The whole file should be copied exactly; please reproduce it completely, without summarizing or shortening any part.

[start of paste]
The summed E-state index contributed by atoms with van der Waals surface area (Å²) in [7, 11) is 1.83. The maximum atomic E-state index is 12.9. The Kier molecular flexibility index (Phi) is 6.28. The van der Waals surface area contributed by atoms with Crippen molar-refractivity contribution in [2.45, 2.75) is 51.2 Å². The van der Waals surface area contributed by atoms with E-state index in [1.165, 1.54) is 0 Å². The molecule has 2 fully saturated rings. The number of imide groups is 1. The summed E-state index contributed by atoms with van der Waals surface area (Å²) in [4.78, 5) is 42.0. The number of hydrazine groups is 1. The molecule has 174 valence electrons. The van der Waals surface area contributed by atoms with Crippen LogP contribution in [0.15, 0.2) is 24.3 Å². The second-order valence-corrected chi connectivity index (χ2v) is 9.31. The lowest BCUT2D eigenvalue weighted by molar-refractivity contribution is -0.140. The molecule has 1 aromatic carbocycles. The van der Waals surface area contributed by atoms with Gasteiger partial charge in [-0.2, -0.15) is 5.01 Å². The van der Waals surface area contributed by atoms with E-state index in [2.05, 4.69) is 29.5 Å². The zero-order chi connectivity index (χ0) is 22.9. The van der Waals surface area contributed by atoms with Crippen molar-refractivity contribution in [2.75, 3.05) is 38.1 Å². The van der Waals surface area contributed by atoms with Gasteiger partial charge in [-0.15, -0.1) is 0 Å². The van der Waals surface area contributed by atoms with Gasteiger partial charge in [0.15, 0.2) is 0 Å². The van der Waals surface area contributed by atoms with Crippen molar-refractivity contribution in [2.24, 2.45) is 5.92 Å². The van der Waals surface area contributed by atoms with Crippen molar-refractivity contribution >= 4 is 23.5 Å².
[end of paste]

The summed E-state index contributed by atoms with van der Waals surface area (Å²) in [7, 11) is 1.83. The maximum atomic E-state index is 12.9. The Kier molecular flexibility index (Phi) is 6.28. The van der Waals surface area contributed by atoms with Crippen molar-refractivity contribution in [2.45, 2.75) is 51.2 Å². The van der Waals surface area contributed by atoms with E-state index in [1.165, 1.54) is 0 Å². The molecule has 2 fully saturated rings. The number of imide groups is 1. The summed E-state index contributed by atoms with van der Waals surface area (Å²) in [4.78, 5) is 42.0. The number of hydrazine groups is 1. The molecule has 174 valence electrons. The van der Waals surface area contributed by atoms with Crippen LogP contribution in [0.15, 0.2) is 24.3 Å². The second-order valence-corrected chi connectivity index (χ2v) is 9.31. The lowest BCUT2D eigenvalue weighted by molar-refractivity contribution is -0.140. The molecule has 1 aromatic carbocycles. The van der Waals surface area contributed by atoms with Gasteiger partial charge in [-0.2, -0.15) is 5.01 Å². The van der Waals surface area contributed by atoms with E-state index in [2.05, 4.69) is 29.5 Å². The zero-order chi connectivity index (χ0) is 22.9. The van der Waals surface area contributed by atoms with Crippen molar-refractivity contribution in [2.75, 3.05) is 38.1 Å². The van der Waals surface area contributed by atoms with Gasteiger partial charge in [-0.15, -0.1) is 0 Å². The van der Waals surface area contributed by atoms with Gasteiger partial charge in [0.15, 0.2) is 0 Å². The van der Waals surface area contributed by atoms with Crippen molar-refractivity contribution in [2.24, 2.45) is 5.92 Å². The van der Waals surface area contributed by atoms with Crippen molar-refractivity contribution >= 4 is 23.5 Å².